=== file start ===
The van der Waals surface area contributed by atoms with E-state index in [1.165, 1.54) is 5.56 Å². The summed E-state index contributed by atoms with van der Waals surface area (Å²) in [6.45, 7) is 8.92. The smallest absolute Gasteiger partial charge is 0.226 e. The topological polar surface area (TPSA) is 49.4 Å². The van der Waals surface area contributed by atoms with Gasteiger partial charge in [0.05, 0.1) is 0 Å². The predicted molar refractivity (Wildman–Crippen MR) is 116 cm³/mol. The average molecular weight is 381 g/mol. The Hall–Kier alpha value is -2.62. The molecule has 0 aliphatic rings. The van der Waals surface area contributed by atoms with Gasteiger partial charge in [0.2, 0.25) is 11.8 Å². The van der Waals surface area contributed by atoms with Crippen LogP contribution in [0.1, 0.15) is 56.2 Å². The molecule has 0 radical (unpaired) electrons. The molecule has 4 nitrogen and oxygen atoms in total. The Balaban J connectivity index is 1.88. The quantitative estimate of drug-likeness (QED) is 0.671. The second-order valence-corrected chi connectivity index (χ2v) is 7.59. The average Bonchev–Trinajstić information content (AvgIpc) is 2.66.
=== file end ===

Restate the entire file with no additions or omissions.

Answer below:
The van der Waals surface area contributed by atoms with E-state index in [1.165, 1.54) is 5.56 Å². The summed E-state index contributed by atoms with van der Waals surface area (Å²) in [6.45, 7) is 8.92. The smallest absolute Gasteiger partial charge is 0.226 e. The topological polar surface area (TPSA) is 49.4 Å². The van der Waals surface area contributed by atoms with Gasteiger partial charge in [0.05, 0.1) is 0 Å². The predicted molar refractivity (Wildman–Crippen MR) is 116 cm³/mol. The average molecular weight is 381 g/mol. The Hall–Kier alpha value is -2.62. The molecule has 0 aliphatic rings. The van der Waals surface area contributed by atoms with Gasteiger partial charge in [0.2, 0.25) is 11.8 Å². The van der Waals surface area contributed by atoms with Crippen LogP contribution in [0.1, 0.15) is 56.2 Å². The molecule has 0 radical (unpaired) electrons. The molecule has 4 nitrogen and oxygen atoms in total. The Balaban J connectivity index is 1.88. The quantitative estimate of drug-likeness (QED) is 0.671. The second-order valence-corrected chi connectivity index (χ2v) is 7.59. The average Bonchev–Trinajstić information content (AvgIpc) is 2.66.